Lower School

Lower School: The years of first through fourth grade.

Good teaching for gifted learners is paced in response to the student's individual needs. The education of academically gifted students in the Lower School at Sycamore is based upon significant modifications in key components of a traditional curriculum. At Sycamore, our teachers also know what it takes to teach gifted learners well is actually a little common sense. That idea begins with the premise that each child should come to school to grow daily.


  • To assist the student in acquiring a strong knowledge base and mastery of basic academic skills 
  • To provide a learning environment that will permit and encourage the student to develop his/her potential while interacting with intellectual peers 
  • To establish a climate that values and enhances intellectual ability, talent, creativity, and decision-making 
  • To encourage students in developing and using abilities for self-appraisal, recognition of personal talents and interests, and establishment of short-term and long-term goals 
  • To enhance the development of leadership skills, social awareness, and responsibility 
  • To provide opportunities to develop skills in independent study, self-directed learning, and research 
  • To provide instruction in problem solving and critical thinking 
  • To encourage the development and use of higher-level thinking skills 
  • To encourage creative thinking and expression 
  • To provide for aesthetic awareness and the ability for self-expression through artistic skills 
  • To cultivate and reward opinions, reactions, and questioning attitudes that lead to divergent responses to real life problems
  • To provide processes that will allow the students to deal with ideas, theories, and concepts that require reflective, critical, and creative thinking

Class Hours

Monday – Thursday: 8:15AM – 3:15PM
Friday: 8:15AM – 2:15PM

Contact Glenna Lykens, Head of Lower School, for more information.

Core Values

For many years, Sycamore has held the concept of respect as a core value. We’ve thought of respect in terms of “four respects”— respect for self, others, property, and time. We have expanded that concept and identified four core values at Sycamore, still retaining respect as key.

Below are Sycamore’s core values and brief descriptions:
  • Respect: self, others, property, and time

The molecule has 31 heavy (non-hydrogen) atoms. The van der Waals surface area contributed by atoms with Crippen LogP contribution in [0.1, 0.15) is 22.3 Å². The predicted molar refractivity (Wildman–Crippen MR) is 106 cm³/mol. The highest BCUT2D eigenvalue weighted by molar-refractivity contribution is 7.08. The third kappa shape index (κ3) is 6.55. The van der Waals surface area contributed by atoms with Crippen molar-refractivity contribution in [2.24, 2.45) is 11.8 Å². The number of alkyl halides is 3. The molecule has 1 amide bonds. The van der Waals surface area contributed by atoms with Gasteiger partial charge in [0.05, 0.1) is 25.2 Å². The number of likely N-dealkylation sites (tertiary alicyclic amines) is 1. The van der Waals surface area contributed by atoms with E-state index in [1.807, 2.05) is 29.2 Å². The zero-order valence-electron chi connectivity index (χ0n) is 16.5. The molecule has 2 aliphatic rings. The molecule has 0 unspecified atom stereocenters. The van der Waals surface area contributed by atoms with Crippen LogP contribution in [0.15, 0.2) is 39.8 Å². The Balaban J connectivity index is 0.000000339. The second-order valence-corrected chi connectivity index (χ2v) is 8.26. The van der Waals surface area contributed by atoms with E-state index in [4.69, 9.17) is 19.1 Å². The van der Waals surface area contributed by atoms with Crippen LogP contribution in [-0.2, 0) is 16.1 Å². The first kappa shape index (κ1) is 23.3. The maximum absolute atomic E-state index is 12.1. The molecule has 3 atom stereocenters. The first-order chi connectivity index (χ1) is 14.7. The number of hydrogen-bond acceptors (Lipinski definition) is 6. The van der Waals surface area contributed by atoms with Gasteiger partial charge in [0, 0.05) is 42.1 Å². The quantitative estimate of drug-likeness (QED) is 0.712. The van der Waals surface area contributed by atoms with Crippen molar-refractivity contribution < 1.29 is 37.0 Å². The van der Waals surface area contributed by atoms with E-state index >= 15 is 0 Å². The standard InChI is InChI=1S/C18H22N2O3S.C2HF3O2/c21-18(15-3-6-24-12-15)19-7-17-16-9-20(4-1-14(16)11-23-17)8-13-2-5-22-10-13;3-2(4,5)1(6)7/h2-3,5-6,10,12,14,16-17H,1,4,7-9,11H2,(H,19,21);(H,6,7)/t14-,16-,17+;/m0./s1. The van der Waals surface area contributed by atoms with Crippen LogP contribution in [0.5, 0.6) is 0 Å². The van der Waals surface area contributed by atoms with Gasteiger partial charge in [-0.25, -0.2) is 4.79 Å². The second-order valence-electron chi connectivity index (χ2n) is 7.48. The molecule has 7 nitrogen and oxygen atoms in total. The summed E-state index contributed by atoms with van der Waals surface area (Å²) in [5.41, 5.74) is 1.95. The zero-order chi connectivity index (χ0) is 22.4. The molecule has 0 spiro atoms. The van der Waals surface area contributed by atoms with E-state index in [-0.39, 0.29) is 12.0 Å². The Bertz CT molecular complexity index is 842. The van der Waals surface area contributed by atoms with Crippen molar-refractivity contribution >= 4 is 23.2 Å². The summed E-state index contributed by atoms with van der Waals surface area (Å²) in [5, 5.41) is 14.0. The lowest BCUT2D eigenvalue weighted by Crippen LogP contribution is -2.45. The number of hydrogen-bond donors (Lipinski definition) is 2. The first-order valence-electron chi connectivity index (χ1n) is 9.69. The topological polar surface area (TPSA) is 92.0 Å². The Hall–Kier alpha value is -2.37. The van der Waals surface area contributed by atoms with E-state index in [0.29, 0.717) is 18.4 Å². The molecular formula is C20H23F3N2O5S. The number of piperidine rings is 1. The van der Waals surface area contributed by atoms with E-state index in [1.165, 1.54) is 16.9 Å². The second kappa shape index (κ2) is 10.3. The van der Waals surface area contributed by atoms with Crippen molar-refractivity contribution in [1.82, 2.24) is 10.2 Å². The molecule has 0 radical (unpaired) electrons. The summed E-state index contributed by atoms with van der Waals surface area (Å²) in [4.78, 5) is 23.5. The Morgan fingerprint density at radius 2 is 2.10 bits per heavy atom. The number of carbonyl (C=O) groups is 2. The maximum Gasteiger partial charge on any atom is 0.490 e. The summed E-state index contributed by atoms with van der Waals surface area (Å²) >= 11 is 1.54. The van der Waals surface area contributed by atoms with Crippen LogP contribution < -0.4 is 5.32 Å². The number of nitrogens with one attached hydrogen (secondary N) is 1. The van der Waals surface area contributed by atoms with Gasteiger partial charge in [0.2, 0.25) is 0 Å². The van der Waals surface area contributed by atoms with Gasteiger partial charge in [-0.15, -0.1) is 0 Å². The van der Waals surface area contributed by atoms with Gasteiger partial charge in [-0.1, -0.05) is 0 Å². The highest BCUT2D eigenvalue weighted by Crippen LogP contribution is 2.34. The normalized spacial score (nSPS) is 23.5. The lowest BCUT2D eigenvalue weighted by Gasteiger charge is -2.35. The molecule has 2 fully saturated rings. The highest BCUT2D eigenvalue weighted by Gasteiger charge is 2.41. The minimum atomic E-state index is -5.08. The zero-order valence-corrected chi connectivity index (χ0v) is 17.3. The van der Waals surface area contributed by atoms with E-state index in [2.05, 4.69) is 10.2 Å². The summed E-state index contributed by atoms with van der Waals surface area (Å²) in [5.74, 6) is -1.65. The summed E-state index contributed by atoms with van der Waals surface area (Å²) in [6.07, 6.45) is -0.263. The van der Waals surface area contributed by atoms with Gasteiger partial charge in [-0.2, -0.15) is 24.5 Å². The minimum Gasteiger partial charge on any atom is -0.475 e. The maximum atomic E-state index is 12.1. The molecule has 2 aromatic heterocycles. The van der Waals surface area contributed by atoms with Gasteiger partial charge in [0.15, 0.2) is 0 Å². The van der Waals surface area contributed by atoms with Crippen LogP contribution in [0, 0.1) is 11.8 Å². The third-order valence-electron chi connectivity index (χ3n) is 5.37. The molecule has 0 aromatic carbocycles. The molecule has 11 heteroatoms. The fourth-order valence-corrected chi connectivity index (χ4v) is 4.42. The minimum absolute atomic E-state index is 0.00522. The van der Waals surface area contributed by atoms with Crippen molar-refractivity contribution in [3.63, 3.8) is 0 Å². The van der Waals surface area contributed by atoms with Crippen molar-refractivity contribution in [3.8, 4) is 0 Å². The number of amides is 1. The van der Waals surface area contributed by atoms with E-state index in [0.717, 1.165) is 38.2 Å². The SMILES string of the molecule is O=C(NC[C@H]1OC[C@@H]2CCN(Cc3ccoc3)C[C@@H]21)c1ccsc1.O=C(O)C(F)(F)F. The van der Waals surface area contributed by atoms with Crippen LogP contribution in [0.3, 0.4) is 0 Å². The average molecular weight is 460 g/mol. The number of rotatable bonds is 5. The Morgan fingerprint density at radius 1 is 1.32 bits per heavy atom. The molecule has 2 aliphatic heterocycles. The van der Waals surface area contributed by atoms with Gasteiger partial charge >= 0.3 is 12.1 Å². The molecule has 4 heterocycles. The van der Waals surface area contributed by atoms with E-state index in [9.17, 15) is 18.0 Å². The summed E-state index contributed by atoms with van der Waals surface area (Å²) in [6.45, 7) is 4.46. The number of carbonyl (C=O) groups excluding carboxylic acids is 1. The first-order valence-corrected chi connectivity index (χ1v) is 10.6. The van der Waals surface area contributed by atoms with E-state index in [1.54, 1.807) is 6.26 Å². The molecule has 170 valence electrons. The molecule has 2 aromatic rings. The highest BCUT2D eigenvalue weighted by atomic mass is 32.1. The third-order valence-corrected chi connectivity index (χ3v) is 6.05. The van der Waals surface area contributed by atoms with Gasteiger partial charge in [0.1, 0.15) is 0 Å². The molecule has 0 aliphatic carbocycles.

• Moral Courage: honesty, integrity, right action, purpose, courage
  • Relationships: appreciation, service, community, citizenship
  • Empathy: compassion, kindness, acceptance, diversity
These core values permeate the school, and are taught through academics, after-school programs, athletics, assemblies, and day-to- day interactions. Teachers have integrated these values into curricula, as those have been developed and revised.

Accelerated and Enriched Study

The content of the curriculum is coordinated around reading and other language arts, mathematics, science, social studies, and the arts. Students study content that is more abstract, more complex, broader, and deeper than the norm. Studies are both accelerated and enriched through flexible grouping strategies, field trips, resource people, mentors, and written and visual media. Instruction in music, art, Spanish, computer technology, and physical education is provided by specialists in those areas.

Thinking skills

After establishing a solid knowledge base, emphasis is on critical and creative thinking skills, problem solving and logical reasoning, research skills, and a wide variety of communication skills.

Problem Solving

Students are assisted in individual and group investigations of real problems that necessitate research and involve the development of a product. They learn to develop products in several categories: written, oral, media/visual arts, and performing arts.


The development of positive self esteem, independence, interpersonal skills, leadership, responsibility, appreciation of diversity, and the understanding of one’s giftedness are aims of Sycamore School. Teachers promote concern and compassion, risk-taking, curiosity, organization, communication, and imagination by establishing classrooms that are complex, open-ended, and accepting environments.